Pentru un meniu de succes trebuie să știm care sortiment de vin se potrivește cărui fel de friptură, astfel încât asocierea lor să fie o alegere inspirată. Calitatea cărnii deține un rol covârșitor în obținerea unui preparat de succes dar nu sunt deloc de neglijat nici modalitatea de gătire, gradul de gătire, ingredientele și garniturile folosite la preparare, cele din urmă creând note distincte, în funcție de combinații.


For a successful menu we need to know which assortment of wine matches which kind of beef dish, so that their association will be an inspired choice. The quality of the beef plays an overwhelming role in obtaining a tasty dish, but the cooking method properly chosen, the cooking degree, the ingredients and the garnishes used in the preparation are not to be neglected, the latter creating distinct notes, depending on the combinations.

Mainly, white meat matches a white or rose wine, and red meat goes with red wine. The associations must be complementary in taste. For example, bitter to bitter/ acid combinations will be avoided and sweet to salty combinations will be opted, and acid wines will complement well foods which are rich in fat. Another basic rule is the matching of refined dishes with refined wines, and the usual/ traditional dishes can be combined with homemade or young wines.


What ranges of wine work well with Black Angus?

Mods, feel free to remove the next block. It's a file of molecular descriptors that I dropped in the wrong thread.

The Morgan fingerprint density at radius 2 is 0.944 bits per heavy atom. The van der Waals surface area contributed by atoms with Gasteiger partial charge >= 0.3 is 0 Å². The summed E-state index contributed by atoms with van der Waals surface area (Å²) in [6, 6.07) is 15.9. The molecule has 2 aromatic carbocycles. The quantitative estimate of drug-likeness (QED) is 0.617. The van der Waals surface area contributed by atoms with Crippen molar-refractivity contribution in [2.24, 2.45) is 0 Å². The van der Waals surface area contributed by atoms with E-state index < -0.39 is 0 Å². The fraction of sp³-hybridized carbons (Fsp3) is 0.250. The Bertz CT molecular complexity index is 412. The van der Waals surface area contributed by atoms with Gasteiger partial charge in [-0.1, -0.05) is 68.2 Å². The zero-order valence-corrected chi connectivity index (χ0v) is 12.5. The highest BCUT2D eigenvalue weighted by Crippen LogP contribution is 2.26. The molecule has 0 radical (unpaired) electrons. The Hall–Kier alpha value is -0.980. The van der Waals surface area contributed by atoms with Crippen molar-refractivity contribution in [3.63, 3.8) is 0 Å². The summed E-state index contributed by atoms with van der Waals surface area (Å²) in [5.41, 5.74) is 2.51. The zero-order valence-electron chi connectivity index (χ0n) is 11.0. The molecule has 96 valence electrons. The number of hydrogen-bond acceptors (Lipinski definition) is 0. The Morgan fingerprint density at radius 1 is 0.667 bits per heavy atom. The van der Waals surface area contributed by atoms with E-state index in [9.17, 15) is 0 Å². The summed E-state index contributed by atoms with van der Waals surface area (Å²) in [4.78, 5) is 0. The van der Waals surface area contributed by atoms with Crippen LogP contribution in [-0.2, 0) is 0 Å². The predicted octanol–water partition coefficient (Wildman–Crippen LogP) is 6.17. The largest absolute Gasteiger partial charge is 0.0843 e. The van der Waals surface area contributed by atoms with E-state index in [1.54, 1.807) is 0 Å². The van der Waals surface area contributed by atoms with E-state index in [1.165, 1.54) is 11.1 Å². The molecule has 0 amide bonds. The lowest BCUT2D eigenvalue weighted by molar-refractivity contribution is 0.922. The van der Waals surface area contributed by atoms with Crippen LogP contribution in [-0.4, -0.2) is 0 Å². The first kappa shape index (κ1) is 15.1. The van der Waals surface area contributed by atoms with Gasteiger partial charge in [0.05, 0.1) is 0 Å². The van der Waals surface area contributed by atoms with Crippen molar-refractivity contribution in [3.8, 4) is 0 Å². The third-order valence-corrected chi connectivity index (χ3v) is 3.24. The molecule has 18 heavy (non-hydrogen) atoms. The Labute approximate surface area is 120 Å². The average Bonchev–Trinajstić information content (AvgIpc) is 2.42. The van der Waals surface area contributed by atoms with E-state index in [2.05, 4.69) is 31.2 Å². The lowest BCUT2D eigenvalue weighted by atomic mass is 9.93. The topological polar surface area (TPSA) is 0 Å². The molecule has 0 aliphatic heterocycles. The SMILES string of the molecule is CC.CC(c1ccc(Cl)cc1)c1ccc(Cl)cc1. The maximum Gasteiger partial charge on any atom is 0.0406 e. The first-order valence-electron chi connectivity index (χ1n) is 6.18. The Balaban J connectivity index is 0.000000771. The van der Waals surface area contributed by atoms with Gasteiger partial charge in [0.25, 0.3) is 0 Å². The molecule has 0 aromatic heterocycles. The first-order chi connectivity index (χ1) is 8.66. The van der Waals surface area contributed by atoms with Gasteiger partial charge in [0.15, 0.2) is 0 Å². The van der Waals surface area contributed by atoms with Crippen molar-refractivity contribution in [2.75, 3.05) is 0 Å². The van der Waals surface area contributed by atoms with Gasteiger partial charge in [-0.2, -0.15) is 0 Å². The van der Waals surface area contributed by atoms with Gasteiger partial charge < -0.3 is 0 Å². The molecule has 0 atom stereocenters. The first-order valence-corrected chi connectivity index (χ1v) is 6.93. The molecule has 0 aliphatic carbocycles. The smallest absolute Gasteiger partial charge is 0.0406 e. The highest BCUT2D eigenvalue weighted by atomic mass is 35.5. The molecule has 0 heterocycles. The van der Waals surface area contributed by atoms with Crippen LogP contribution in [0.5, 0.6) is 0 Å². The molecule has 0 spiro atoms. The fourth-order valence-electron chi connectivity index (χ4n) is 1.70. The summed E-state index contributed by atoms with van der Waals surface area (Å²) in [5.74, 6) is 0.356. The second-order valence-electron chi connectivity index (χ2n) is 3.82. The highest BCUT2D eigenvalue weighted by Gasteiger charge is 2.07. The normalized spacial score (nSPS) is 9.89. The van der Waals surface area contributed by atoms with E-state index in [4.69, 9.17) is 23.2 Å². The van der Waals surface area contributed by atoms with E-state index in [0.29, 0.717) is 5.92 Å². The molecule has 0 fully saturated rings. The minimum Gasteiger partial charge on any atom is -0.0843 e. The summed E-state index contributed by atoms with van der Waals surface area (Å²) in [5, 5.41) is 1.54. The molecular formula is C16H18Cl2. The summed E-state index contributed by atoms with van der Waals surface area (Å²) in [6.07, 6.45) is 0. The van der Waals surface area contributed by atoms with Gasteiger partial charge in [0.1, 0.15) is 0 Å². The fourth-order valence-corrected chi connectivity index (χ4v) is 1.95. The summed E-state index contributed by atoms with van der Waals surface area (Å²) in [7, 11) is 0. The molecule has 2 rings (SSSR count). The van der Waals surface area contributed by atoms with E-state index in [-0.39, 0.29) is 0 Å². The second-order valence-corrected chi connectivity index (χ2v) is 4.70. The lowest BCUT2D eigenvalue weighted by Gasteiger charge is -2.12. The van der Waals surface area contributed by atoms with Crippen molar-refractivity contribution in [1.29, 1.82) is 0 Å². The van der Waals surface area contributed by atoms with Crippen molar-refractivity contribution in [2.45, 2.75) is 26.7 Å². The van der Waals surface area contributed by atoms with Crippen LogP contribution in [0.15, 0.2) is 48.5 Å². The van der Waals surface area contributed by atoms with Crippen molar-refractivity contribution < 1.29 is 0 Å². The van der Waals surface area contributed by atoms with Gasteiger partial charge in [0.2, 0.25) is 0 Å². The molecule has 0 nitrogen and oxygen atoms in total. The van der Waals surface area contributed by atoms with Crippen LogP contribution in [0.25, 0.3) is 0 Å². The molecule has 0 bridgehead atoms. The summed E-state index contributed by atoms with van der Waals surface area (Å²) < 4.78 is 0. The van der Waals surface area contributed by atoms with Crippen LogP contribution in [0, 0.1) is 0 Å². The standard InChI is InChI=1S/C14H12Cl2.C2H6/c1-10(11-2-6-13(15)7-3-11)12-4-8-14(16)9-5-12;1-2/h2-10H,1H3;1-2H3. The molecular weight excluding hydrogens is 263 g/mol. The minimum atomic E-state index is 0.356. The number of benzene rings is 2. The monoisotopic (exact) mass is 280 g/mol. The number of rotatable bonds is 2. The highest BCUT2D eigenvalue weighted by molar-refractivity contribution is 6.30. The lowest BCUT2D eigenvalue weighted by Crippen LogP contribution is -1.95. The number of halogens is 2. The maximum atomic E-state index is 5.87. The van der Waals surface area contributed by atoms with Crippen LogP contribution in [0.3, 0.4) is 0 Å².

For beef dishes you may pick out red wines, dry or medium-dry, light or medium – bodied, with slightly high – acidity level: Merlot, Fetească Neagră, Cabernet.


Angus beef, being an assortment of meat with a marbled appearance, rich in intramuscular fat, generally matches very well with a bold red wine. Such wine will go very well with any rib eye steak: a grilled steak, a pan-fried or an oven roasted one.


Because the beef roast overpowers the taste of the tannins in the wine, for this dish it is highly recommended to choose a strong red, ruby-coloured wine, rich and high in tannins. The flavour of a rare or medium-rare steak will be enhanced by varieties such as: Cabernet Sauvignon or Malbec. The intensity of the wine decreases proportionally to the degree of cooking.


Lean cuts go well with varieties such as Pinot Noir. As we better brown the beef steak, its taste gets slightly bitter, so we will choose more sweet Cabernet Sauvignon varieties, such as Coonawarra, Napa Valley or even Bordeaux.


No matter what beef dish you cook, a suitable wine can be complementary to beef, but it must be chosen with care and little skill.